With a poignant story and rich descriptions that make you feel as though you too have adventured to the heart of Japan, Kaerou Time To Go Home is a book written for those who want not only a beautiful read but also a heartfelt and encompassing experience.
If you’d like to purchase a copy of Kaerou Time To Go Home by B. Jeanne Shibahara then you can do so using the following links:
Kaerou Time To Go Home by B. Jeanne Shibaharu – Amazon UK
Kaerou Time To Go Home by B. Jeanne Shibaharu – Amazon US
B. Jeanne Shibahara (Japanese: 芝原 美人) is a contemporary Japanese writer. She is of German and Scottish descent.
She studied creative writing in the MA program at Arizona State University where she adopted the mantra of her professor, Mark Harris (Bang the Drum Slowly). “No tears in the writer. No tears in the reader.” In Japan, she has taught English at a private university and written articles for research groups.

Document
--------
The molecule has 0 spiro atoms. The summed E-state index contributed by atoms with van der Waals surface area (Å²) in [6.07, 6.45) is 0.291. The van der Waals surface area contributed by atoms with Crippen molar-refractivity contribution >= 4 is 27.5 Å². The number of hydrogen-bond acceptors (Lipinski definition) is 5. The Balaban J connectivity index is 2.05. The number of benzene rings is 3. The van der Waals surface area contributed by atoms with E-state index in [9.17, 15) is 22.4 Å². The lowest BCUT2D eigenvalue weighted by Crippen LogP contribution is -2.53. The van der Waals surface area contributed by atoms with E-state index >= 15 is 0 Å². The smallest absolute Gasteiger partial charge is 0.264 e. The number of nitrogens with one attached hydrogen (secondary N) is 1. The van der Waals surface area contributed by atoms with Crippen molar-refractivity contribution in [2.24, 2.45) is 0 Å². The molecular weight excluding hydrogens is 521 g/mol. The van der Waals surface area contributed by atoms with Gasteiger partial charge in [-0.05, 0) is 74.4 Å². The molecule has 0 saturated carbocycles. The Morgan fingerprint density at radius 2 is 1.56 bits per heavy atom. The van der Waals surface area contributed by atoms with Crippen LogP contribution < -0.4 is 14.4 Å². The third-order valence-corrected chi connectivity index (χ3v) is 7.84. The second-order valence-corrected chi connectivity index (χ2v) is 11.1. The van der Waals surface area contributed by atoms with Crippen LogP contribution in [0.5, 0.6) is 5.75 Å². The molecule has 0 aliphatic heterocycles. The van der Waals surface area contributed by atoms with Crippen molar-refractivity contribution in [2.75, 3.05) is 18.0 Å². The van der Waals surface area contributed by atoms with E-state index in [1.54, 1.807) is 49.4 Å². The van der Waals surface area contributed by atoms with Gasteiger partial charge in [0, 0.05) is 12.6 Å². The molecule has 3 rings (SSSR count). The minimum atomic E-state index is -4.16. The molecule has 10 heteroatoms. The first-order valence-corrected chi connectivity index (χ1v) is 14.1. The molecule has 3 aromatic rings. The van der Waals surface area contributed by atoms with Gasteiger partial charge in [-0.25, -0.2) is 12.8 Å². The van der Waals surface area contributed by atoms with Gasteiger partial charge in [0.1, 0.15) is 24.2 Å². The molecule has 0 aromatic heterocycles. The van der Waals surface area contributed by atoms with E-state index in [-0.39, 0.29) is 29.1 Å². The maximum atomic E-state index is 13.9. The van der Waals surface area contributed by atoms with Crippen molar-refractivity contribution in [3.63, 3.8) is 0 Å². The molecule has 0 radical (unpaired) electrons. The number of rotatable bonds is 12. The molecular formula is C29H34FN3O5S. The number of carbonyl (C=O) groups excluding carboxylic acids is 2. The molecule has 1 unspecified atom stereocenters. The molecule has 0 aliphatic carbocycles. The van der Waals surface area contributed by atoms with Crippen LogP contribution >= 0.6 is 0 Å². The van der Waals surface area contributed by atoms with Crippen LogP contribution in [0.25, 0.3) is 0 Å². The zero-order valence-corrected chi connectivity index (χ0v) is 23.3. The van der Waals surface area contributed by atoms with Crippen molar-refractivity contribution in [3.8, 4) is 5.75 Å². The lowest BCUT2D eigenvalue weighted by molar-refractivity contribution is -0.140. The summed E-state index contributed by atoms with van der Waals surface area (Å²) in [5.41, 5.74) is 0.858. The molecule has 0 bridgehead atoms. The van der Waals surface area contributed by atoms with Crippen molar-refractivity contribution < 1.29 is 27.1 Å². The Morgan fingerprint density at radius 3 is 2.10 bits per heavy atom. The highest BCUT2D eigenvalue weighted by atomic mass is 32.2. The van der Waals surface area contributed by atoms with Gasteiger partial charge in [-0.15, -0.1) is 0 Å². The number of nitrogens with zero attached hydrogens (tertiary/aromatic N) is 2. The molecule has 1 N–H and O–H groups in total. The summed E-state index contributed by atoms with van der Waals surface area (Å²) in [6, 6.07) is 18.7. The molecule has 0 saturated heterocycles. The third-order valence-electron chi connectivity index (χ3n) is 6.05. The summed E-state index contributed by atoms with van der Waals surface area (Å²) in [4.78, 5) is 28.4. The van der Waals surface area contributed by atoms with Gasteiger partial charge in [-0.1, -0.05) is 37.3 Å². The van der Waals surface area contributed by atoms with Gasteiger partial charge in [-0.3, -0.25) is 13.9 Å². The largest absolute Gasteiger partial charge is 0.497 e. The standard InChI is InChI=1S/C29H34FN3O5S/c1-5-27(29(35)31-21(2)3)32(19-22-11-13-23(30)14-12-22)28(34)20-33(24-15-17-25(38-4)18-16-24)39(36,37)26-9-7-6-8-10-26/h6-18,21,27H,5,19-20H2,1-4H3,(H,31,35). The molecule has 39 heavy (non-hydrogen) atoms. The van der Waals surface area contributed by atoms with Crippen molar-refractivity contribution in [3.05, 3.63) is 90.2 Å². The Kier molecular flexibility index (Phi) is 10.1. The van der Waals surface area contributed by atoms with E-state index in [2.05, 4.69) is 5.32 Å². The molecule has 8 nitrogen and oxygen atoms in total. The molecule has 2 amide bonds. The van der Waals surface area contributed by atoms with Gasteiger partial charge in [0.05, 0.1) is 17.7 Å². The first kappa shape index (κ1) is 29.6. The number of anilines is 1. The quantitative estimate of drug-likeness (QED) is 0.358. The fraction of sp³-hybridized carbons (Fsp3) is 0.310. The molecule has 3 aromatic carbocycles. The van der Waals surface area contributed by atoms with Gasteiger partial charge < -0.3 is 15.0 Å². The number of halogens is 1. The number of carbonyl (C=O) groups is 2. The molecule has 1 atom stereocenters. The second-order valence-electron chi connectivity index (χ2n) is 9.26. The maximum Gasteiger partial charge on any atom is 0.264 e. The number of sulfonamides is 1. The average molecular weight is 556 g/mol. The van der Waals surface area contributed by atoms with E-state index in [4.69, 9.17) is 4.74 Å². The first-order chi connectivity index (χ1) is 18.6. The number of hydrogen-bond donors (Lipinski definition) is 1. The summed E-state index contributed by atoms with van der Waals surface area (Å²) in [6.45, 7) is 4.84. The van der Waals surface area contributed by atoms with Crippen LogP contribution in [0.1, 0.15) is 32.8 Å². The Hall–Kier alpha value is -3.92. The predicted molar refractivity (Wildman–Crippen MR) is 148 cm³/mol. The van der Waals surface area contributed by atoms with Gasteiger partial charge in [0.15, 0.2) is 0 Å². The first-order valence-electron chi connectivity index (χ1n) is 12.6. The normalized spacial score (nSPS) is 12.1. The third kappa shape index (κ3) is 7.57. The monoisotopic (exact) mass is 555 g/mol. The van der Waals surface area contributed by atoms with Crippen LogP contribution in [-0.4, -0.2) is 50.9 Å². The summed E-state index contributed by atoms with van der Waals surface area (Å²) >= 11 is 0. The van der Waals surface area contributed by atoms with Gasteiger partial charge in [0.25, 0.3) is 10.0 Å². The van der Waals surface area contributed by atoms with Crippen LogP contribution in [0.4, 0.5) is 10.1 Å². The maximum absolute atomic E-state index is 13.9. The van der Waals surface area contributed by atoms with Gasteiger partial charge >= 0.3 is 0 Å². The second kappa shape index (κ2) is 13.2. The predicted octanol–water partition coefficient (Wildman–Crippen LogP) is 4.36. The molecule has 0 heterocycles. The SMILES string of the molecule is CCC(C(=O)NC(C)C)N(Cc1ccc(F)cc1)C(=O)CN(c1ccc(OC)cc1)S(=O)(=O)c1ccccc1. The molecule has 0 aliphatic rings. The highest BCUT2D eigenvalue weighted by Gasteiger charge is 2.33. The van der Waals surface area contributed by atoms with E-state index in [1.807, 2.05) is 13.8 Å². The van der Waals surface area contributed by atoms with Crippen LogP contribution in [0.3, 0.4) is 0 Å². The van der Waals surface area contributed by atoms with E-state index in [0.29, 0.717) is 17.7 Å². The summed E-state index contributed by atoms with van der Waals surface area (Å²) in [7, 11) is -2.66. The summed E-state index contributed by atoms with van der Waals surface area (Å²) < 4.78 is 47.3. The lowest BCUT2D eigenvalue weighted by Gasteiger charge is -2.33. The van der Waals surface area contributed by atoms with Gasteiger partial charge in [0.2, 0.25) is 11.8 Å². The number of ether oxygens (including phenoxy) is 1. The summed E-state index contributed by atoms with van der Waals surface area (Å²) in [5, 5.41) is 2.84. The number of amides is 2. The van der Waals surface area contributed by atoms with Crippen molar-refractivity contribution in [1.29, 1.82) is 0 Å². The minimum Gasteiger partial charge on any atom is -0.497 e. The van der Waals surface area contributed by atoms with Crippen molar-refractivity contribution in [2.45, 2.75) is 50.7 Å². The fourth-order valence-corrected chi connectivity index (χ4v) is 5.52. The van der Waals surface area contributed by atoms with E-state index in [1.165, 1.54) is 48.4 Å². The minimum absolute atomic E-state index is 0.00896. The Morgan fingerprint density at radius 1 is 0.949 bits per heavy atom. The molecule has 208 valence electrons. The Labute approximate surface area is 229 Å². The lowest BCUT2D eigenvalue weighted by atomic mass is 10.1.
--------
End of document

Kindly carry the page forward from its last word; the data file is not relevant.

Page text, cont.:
She’s married to Professor Emeritus Akira Shibahara of Osaka Prefecture University. The couple divides their time between Nara City, an ancient capital of Japan, and the Tohoku District.
(Taken from Goodreads)
If you enjoyed this review then don’t forget to like, pin, and leave a comment! You can read some of my other book reviews here:
At The Narrow Waist Of The World – Marlena Maduro Baraf
An Excuse For Murder – Vanessa Westermann
Dear Edward – Ann Napolitano
5 thoughts on “Kaerou Time To Go Home – B. Jeanne Shibahara | Delicate Exploration Of Love And Grief Through Japan’s Past And Present”
Very well done review…I really have an idea of the style and tone of the book…usually reviews are hyper-focused on sharing plot points, as if the writing style isn’t important…
Thank you! I think there’s a lot to focus on when reviewing a book and this one contains so much besides plot!
What a thoughtfully written review. Thank you for bringing your perspective to Kaerou: Time to go Home. You inspire me to reread this wonderful book!
Thank you! I think it will be one of the rare books that I end up revisiting.